“But that’s not what I meant…”

The focus on sexual harassment cases in the news media lately caused me to think about my own experiences as a small business owner. Since I’ve basically worked for myself for most of my career, I obviously have no complaints about being harassed by my boss!

However, I have had to confront the issue in my company. Although our work environment has always been fairly casual, it’s also what I would consider “professional.” People have a high level of skill and expertise, and there’s healthy respect for the contributions each team member makes.

All except Bill (I’ll call him that to protect his identity). Bill brought a unique set of technical skills to the group, but he lacked the formal education and degrees of his team members. I believe that always bothered him, because he tended to make comments about people who were “book smart” or had “fancy pieces of paper.” Most of the time, these statements were ignored by the intended recipients. People rolled their eyes and said, “That’s just Bill.”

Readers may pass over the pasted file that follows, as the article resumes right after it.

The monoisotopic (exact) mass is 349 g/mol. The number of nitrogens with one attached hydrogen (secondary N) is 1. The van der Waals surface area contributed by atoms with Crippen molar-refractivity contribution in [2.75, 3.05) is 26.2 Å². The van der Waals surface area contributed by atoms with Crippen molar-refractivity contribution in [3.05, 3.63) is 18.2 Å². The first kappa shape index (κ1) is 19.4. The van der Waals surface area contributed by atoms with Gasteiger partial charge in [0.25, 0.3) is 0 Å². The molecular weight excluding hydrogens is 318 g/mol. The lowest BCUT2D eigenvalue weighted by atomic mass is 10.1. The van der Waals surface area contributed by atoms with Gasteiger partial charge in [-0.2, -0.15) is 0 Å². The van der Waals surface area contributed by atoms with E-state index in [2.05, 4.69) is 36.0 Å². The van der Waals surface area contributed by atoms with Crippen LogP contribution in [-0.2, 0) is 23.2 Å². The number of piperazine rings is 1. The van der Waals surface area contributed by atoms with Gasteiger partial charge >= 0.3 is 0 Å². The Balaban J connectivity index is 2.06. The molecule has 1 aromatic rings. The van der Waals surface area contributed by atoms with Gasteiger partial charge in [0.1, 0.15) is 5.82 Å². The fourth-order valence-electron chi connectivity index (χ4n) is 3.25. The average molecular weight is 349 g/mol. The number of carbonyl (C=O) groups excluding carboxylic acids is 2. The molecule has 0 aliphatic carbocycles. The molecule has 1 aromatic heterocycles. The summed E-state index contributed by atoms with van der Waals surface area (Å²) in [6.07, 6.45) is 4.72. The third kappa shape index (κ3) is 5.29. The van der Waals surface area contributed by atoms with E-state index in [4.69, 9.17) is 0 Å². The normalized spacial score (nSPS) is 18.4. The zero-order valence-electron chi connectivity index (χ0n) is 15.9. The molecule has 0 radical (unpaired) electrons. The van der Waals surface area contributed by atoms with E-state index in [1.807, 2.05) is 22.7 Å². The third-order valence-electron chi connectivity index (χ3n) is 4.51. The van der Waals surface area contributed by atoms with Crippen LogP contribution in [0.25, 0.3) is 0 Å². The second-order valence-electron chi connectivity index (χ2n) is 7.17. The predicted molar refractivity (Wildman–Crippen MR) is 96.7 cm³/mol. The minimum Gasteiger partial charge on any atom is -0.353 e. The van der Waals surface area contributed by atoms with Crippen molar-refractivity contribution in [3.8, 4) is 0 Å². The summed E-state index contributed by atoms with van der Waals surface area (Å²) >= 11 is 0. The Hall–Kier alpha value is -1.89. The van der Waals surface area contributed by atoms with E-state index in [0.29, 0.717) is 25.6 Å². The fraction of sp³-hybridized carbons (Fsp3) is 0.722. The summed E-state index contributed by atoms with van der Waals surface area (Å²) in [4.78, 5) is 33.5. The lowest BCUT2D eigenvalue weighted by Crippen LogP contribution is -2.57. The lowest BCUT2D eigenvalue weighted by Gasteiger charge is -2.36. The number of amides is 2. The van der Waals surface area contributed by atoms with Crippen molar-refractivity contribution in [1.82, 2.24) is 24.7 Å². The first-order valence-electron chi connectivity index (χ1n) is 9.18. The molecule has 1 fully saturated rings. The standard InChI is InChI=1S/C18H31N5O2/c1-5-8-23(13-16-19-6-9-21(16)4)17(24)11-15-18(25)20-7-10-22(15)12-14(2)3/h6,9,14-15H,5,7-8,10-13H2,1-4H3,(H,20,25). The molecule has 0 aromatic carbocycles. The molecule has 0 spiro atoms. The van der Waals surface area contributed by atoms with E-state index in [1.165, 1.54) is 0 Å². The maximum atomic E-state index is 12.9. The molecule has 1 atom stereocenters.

On one occasion, however, Bill’s comments crossed the line between OK and not OK. A young, female employee came to me in tears…upset about comments he made related to her gender and race. I had no choice but to act. I marched my 100-pound self into his office, sat across from his 300-pound body, and confronted the behavior.

The response? You can probably guess. “But that’s not what I meant. I was only fooling with her. Everyone knows I joke around all the time. That’s just me.”  My response? “I don’t care what YOU meant; it doesn’t matter. What matters is what SHE inferred. She interpreted those remarks as sexual harassment, and sexual harassment is against the law…as well as our company policy…”

For employers, this is an important distinction to remember. “That’s not what I meant…” can’t be an excuse for illegal behavior. The courts don’t care what the harasser intended. Draw the line quickly and clearly. Sexual harassment is no joke!

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